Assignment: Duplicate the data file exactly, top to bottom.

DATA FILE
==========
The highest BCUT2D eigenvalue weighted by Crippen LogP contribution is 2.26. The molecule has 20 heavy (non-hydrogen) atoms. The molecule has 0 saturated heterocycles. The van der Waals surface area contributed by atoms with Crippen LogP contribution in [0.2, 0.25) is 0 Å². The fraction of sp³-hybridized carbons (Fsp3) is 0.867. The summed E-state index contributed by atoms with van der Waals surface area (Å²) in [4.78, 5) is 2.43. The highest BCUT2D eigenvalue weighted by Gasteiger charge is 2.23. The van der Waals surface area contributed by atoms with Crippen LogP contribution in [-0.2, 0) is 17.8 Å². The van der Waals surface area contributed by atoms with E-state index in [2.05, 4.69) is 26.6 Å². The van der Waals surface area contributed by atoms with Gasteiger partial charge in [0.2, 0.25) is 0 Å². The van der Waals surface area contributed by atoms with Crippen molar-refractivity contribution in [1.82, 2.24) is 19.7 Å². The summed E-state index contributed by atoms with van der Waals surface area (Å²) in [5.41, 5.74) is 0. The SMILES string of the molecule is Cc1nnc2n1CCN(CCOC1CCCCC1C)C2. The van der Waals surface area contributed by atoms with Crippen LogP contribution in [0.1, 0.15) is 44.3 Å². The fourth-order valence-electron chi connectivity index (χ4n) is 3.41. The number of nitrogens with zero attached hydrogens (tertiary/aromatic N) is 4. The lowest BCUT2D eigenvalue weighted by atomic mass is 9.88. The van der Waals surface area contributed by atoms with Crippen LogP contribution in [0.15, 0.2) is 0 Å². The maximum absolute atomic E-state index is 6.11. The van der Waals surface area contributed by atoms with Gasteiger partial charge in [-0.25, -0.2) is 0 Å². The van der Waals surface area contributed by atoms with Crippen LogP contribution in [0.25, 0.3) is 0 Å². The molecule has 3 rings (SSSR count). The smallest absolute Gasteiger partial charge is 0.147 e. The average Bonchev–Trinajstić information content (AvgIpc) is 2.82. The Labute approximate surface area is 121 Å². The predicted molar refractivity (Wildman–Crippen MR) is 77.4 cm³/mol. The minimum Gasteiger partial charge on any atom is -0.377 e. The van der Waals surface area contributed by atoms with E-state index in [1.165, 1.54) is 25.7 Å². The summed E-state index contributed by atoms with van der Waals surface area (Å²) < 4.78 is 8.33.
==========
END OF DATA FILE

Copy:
The highest BCUT2D eigenvalue weighted by Crippen LogP contribution is 2.26. The molecule has 20 heavy (non-hydrogen) atoms. The molecule has 0 saturated heterocycles. The van der Waals surface area contributed by atoms with Crippen LogP contribution in [0.2, 0.25) is 0 Å². The fraction of sp³-hybridized carbons (Fsp3) is 0.867. The summed E-state index contributed by atoms with van der Waals surface area (Å²) in [4.78, 5) is 2.43. The highest BCUT2D eigenvalue weighted by Gasteiger charge is 2.23. The van der Waals surface area contributed by atoms with Crippen LogP contribution in [-0.2, 0) is 17.8 Å². The van der Waals surface area contributed by atoms with E-state index in [2.05, 4.69) is 26.6 Å². The van der Waals surface area contributed by atoms with Gasteiger partial charge in [0.2, 0.25) is 0 Å². The van der Waals surface area contributed by atoms with Crippen molar-refractivity contribution in [1.82, 2.24) is 19.7 Å². The summed E-state index contributed by atoms with van der Waals surface area (Å²) in [5.41, 5.74) is 0. The SMILES string of the molecule is Cc1nnc2n1CCN(CCOC1CCCCC1C)C2. The van der Waals surface area contributed by atoms with Crippen LogP contribution in [0.1, 0.15) is 44.3 Å². The fourth-order valence-electron chi connectivity index (χ4n) is 3.41. The number of nitrogens with zero attached hydrogens (tertiary/aromatic N) is 4. The lowest BCUT2D eigenvalue weighted by atomic mass is 9.88. The van der Waals surface area contributed by atoms with Crippen LogP contribution in [0.15, 0.2) is 0 Å². The maximum absolute atomic E-state index is 6.11. The van der Waals surface area contributed by atoms with Gasteiger partial charge in [-0.25, -0.2) is 0 Å². The van der Waals surface area contributed by atoms with Crippen LogP contribution in [0.25, 0.3) is 0 Å². The molecule has 3 rings (SSSR count). The smallest absolute Gasteiger partial charge is 0.147 e. The average Bonchev–Trinajstić information content (AvgIpc) is 2.82. The Labute approximate surface area is 121 Å². The predicted molar refractivity (Wildman–Crippen MR) is 77.4 cm³/mol. The minimum Gasteiger partial charge on any atom is -0.377 e. The van der Waals surface area contributed by atoms with E-state index in [1.165, 1.54) is 25.7 Å². The summed E-state index contributed by atoms with van der Waals surface area (Å²) < 4.78 is 8.33.